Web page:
The Australian Cattle Dog, also referred to as a Blue or Red heeler depending on their coat color, is an intelligent, energetic, highly trainable working dog developed for herding cattle. They are also ideal for activities like agility. Because they are highly motivated to work and have lots of energy, Australian Cattle Dogs get excited about learning agility obstacles and their athletic ability makes them real naturals. Like most herding dogs, they are extremely intelligent, able to problem solve, and learn complex behaviors. This can make learning agility obstacles easier for Australian Cattle Dogs than some other breeds. However, because they are also very independent and can be stubborn at times, you will need to have established a good relationship and obedience with your dog prior to starting agility training. Being successful at running agility courses takes a lot of work on the part of the handler and the dog to practice and develop conditioning, ability, and skills. Fortunately, your Australian Cattle Dog is a worker! He is more than capable of putting in the effort, you just need to match his enthusiasm and running agility courses will be lots of fun for both of you.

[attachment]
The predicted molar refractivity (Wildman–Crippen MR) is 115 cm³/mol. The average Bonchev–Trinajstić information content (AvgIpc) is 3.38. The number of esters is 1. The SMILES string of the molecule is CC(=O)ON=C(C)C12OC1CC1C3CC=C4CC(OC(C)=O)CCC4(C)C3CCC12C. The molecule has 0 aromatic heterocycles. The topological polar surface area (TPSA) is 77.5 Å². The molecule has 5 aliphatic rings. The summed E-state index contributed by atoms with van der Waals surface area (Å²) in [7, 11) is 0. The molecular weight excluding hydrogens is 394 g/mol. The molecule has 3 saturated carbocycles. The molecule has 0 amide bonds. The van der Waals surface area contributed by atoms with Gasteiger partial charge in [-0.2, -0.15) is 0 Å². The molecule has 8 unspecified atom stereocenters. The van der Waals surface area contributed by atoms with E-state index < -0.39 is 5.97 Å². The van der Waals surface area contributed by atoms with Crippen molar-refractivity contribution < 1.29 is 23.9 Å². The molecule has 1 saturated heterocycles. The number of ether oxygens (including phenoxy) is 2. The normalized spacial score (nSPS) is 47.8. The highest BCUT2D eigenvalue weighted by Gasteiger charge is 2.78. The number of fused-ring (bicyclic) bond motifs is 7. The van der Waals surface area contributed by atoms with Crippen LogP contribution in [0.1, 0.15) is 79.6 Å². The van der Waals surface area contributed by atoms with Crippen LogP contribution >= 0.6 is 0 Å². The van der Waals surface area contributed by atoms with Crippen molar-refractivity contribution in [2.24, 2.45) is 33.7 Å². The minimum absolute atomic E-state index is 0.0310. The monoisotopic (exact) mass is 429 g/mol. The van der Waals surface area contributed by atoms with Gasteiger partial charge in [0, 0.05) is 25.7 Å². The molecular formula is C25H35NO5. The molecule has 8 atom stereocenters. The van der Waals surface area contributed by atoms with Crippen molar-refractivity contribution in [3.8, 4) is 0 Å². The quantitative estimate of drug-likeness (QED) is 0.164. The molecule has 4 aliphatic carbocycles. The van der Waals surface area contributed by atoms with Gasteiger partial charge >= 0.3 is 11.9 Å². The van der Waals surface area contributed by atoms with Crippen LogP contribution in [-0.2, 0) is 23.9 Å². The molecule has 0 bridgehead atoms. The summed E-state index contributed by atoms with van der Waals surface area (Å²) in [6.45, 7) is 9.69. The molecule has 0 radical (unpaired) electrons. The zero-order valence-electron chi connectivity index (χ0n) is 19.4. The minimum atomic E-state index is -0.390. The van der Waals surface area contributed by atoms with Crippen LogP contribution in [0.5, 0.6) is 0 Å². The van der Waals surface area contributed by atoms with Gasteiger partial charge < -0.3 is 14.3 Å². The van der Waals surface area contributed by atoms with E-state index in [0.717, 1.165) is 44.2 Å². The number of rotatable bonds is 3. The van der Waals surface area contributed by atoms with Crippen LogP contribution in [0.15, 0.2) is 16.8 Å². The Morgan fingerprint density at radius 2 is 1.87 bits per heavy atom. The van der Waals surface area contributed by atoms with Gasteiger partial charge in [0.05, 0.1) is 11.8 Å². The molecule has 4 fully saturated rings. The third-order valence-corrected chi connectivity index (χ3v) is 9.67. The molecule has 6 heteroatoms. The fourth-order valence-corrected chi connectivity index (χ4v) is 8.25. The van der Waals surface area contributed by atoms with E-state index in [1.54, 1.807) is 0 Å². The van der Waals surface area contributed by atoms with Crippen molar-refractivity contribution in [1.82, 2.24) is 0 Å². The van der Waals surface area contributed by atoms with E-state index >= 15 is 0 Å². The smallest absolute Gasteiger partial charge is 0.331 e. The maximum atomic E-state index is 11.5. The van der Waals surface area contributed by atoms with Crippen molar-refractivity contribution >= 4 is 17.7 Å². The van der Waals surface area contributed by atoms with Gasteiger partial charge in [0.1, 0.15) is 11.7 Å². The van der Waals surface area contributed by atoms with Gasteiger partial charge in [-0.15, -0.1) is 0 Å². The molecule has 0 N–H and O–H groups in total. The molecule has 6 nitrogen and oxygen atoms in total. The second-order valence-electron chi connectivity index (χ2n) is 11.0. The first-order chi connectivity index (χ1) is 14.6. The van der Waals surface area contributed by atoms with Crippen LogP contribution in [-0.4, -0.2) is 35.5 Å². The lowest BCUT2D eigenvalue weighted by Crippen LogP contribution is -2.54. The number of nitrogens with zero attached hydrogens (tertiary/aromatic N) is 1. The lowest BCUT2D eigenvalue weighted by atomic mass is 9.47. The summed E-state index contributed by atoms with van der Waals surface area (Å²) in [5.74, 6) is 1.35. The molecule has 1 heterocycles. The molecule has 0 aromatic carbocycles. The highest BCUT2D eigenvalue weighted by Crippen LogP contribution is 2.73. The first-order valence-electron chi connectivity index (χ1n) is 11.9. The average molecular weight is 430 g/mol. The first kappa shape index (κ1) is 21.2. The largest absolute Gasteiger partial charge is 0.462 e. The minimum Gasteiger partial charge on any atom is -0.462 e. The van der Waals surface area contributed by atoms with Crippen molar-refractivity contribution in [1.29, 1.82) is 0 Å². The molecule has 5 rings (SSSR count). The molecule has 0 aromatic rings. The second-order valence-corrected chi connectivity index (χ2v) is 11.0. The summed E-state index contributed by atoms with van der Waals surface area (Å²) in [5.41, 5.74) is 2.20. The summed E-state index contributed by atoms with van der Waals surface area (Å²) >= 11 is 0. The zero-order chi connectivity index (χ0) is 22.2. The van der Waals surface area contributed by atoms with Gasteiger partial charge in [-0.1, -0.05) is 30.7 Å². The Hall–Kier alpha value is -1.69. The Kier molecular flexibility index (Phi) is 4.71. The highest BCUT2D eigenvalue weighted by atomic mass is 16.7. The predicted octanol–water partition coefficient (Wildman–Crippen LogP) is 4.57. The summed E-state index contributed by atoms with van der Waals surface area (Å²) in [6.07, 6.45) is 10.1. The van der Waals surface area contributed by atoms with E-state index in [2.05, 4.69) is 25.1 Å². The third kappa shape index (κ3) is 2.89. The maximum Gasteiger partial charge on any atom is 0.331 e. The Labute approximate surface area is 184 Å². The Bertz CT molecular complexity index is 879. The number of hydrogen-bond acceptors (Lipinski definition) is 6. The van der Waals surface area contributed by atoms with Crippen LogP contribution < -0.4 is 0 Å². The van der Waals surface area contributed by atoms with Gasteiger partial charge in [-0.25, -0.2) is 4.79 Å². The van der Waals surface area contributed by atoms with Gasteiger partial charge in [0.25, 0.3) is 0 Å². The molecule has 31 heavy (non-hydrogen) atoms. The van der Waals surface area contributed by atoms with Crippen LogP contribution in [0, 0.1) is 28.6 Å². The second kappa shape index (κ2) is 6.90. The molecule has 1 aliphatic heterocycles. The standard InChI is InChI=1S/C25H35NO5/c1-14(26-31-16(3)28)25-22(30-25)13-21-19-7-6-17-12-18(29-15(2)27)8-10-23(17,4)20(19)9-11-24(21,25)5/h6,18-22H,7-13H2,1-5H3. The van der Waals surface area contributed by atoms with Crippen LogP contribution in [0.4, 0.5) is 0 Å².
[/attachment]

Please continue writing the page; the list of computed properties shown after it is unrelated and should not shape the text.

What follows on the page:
An agility course contains all sorts of obstacles, including, jumps, weave poles, tunnels, and contact obstacles. Jumps can be series of hurdles, taller upright jumps, hoops, and long jumps and come in all kinds of sizes and shapes. Jumps are adjusted to the height of the individual dog performing them. Ramps like “A” frames, seesaws and elevated dog walks are used, as are pause tables that a dog needs to jump on and may be required to sit or stay on. Several of these obstacles have designated areas where your dog needs to make contact with his paws to successfully complete the obstacle--these are called contact obstacles.
Because agility obstacles can be strenuous, especially jumps, make sure your dog is physically able to perform them prior to initiating training. A veterinarian can identify whether your Australian Cattle Dog has any orthopedic conditions that would prevent him from performing agility obstacles. Young dogs are often introduced to agility obstacles, however, they may not be physically or mentally mature enough to perform all obstacles and sequence performing obstacles until they develop further.
Before running agility courses, you should have established a good working relationship with your Australian Cattle Dog, and your dog should be reliably trained to respond to verbal commands and preform obedience commands on and off leash. You will need to set up agility obstacles in a contained area, like a fenced yard or a large indoor area. Many agility obstacles can be homemade, but make sure they are sturdy and safe and that your dog will not become injured using them. Agility obstacles are also available commercially. Local kennel clubs and dog sport organizations can provide information on obstacles, sizing, and spacing and give tips and specifications for creating and setting up obstacles. To reinforce successfully completing obstacles and encourage your dog, treats in the form of food or a toy to play with can be used.